Thursday, March 10, 2016

ASK THE SUSPENSE SISTERS!




The question this week is: “Do any of your characters share your faults, your fears, your foibles?”   

If you have a question for us, leave it below. You could win a book by one of today’s top suspense/mystery writers – or a gift certificate to Amazon! (Questions submitted without contact information won’t be considered.)  

I don't know any writer who doesn't put their own characteristics into their heroes/heroines.

But if you're in the business a long time, you also use the attributes
of those you love...or loathe in life. Lately I've been adding traits to my heroines that are the dead opposite of mine. Such as a heroine with hair so thick it's unruly, who's fearful of water but can walk along a cliff fearlessly. (I love to swim, but I'm afraid of heights....)

Mary Ellis

All of my characters contain a piece of me. Most of them react similar to how I would act in such a situation, and they all share my fear of not measuring up and losing a loved one. What a transparent question!

Cynthia Hickey (Melton)

 

My character, Amelia, is like me: particular about grammar, a lousy cook, a really lousy swimmer (nearly drowned a few times) and at times, a bit prissy. On the plus side, we both have good marriages and adorable daughters. Amelia's a teacher. I was a substitute teacher, so I have a good idea of the challenges of that profession and, to my surprise, I came to really care about my students, just like Amelia.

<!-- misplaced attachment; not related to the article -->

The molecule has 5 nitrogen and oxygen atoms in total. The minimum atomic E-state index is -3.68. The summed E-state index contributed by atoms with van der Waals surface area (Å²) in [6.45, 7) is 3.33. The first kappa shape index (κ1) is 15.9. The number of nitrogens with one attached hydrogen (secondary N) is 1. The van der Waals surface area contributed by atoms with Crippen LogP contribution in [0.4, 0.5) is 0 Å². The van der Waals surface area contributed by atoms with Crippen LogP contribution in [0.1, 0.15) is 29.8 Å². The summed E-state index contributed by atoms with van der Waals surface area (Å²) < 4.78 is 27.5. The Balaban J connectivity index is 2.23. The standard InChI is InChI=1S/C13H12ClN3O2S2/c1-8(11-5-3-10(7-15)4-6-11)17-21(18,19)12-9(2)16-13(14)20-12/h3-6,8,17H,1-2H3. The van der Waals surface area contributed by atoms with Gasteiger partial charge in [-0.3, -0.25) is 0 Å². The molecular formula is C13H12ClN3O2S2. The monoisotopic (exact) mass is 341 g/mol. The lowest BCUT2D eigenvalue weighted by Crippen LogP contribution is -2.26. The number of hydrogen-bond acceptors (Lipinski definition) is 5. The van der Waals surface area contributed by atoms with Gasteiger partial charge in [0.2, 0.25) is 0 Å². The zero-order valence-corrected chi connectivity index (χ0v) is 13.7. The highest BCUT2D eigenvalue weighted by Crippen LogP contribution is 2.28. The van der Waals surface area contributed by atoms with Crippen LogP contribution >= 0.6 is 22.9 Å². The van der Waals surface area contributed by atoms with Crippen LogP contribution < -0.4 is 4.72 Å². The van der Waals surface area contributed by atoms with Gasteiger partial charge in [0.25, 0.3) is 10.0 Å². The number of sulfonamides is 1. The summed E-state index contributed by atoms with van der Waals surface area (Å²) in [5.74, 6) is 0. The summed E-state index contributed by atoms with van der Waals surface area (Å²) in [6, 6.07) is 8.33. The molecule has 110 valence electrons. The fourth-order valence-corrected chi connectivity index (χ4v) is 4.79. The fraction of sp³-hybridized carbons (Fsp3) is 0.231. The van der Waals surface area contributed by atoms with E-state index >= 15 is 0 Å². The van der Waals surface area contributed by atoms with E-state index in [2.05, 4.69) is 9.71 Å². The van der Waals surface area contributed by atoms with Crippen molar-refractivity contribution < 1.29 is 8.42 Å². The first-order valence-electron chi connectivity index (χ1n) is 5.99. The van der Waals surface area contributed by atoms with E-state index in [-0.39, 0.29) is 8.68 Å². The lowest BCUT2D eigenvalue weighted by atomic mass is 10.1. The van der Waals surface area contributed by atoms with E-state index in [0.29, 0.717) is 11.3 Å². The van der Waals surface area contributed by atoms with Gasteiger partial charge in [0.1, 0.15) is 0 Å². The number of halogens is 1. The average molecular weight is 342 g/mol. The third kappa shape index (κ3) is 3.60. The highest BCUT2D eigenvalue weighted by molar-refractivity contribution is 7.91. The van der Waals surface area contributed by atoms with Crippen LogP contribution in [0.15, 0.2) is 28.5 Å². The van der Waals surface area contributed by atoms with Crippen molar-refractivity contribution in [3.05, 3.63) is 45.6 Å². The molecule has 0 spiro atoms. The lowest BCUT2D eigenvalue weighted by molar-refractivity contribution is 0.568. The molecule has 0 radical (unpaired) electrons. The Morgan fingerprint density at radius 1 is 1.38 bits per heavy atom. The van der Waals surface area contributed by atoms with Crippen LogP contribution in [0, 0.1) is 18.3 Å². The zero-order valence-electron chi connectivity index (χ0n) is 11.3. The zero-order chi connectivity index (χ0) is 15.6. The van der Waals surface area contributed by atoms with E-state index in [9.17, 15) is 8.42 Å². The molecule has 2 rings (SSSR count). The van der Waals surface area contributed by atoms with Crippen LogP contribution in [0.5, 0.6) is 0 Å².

E.E. Kennedy

I think there is a little piece of me in all of my heroines, but I don't usually see it until I'm reflecting on the finished story. Dani Foster, in my Grime Fighter Mystery novellas, is about as UN-like me as she could be, but we share a love for photography. Noelle Arcolli, from my novella in the collection WARM MULLED KISSES, was a bit of a workaholic. 'Nuf said, there. Kate Rylander from my upcoming novella in the collection APRIL...LOVE releasing April 1) tears at her fingernails when she's nervous. Definitely a trait she "inherited" from me.

Marji Laine

I don’t specifically paint any of my characters with my own characteristics, yet the only way we can write realistically is by incorporating what we’ve learned through personal experience orobservation of others. Because of that, I’d say almost all my heroes and heroines share some of my hang-ups, and—if I have any—some of the good traits I’ve learned over the years.

Richard Mabry, MD

I know many of my characters share my traits. We tend to write “what we know.” Also, our own experiences give us insight into the human condition. However, I think it’s important to branch out past
our own understanding and create characters that are unique. For example, I may be writing about a police officer, but since I’ve never walked in his shoes, I can’t write believably about him unless I'm willing to do the necessary research.

Nancy Mehl

3 comments:

  1. Just curious what books do you guys read when you are not writing.

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  3. I love to read from all the suspense authors listed above. And sometimes I wish you all would write faster. {smile} So I'm wondering how long does it take to write a book? And do you put yourself on a time schedule each day or just write it all at once?

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